Questions over the future of the leader of the world’s third largest economy and his namesake economic program loom large as the economy battles an acute crisis of confidence.
Support for the 62 year-old has been pushed to under 20 percent — his lowest level ever, due to public backlash over suspected cronyism on the part of Japanese Prime Minister Shinzo Abe.
Approval for a veterinary school, belonging to Kake Gakuen, an educational institution headed by a longtime friend of Abe’s, in a special economic zone, was helped to be obtained by the Liberal Democratic Party head is the allegation that is doing the rounds since May. The ruling LDP, suffered a historic defeat in July’s Tokyo assembly election eve though the PM has denied granting any favors but the affair — his second school scandal this year.
Issues at the defense ministry and general disillusionment with his leadership have also weighed down Abe’s popularity. Due to concerns that she helped conceal records that exposed the dangers faced by Japanese peacekeepers in South Sudan, former Defense Minister Tomoni Inada resigned last week.
While it’s not yet clear whether he can remain in office until the LDP presidential election in September 2018, in a bid to strengthen ratings, the PM is now due to reshuffle his cabinet.
“There is now a real chance that Mr. Abe will be out of office before the next legislative elections,” Capital Economics said in a recent note. “Should he leave office, one of the most important questions for investors is whether his plan to revitalize Japan’s economy, commonly known as Abenomics, will go down with him.”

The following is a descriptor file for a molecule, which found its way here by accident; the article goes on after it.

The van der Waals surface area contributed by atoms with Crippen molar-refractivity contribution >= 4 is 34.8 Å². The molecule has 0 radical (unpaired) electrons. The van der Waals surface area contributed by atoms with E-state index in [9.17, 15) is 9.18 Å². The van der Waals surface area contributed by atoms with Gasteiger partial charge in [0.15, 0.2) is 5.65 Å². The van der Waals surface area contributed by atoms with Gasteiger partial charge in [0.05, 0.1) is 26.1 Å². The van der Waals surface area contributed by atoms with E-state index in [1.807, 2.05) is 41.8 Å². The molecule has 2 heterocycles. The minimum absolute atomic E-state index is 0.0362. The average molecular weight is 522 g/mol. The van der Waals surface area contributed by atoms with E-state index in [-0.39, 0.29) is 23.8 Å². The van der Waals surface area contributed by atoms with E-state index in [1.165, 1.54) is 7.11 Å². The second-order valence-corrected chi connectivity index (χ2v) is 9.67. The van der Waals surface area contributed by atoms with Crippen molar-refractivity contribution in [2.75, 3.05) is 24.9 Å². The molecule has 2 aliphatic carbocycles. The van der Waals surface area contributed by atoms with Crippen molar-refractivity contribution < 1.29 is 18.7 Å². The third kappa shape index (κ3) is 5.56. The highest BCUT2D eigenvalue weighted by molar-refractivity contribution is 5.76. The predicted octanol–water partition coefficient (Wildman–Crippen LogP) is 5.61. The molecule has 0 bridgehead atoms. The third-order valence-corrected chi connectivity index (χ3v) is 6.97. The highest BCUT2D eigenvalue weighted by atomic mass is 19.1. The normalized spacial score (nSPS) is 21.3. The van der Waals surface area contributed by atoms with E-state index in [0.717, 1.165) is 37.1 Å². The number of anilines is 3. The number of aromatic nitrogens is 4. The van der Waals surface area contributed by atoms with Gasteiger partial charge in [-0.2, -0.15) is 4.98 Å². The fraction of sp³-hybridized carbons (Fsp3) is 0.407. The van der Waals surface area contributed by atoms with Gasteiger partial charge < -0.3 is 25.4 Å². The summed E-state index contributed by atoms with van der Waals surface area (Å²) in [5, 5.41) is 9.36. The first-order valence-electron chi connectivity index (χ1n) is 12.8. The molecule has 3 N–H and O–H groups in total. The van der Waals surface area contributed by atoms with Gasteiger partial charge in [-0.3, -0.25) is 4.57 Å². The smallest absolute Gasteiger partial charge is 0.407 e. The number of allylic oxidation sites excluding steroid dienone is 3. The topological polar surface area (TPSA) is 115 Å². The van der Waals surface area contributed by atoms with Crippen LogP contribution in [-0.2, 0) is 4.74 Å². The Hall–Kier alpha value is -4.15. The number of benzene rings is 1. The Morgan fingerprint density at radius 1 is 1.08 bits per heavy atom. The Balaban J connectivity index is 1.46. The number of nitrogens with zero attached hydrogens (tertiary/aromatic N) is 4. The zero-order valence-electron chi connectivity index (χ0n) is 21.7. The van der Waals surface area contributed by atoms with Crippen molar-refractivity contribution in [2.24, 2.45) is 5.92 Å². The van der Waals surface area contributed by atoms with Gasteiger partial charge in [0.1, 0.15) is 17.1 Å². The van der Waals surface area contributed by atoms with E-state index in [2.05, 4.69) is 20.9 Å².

The three pillars that make up of Abenomics are fiscal policy, monetary easing and structural reforms. While the latter remains in progress, Tokyo has delivered on the first two. But reforms are now expected to take a backseat as the embattled leader concentrates on restoring his reputation as Abe’s political clout weakens.
“The scandal is a serious threat to Abenomics because the approval rate fell even before important reforms were implemented,” said Kohei Iwahara, economist at Natixis Japan Securities. “The government needs a high approval rate from the citizens to implement the necessary reforms, which could inflict pains to its citizens through job losses.”
Tobias Harris, Japan vice president at Teneo Intelligence explained that Abe now has less ability to move controversial structural reforms — known as the Third Arrow — through the political process.
“Strong public support gave Abe political capital with which to pursue controversial reforms, but it also made him reluctant to use his political capital lest he risk his public support. Now, with his support falling, it’s that much harder for Abe to take risky policy decisions.”
Social security incentives to boost female participation in the work force and changes in the labor market to increase wages are among the key reforms still pending.
As of late, “the Third Arrow has run out of steam with no major reforms on the agenda,” Capital Economics said. “As such, while we don’t have high hopes for structural reform if Mr. Abe stays in office, nor do we if he were to leave.”
(Adapted from CNBC)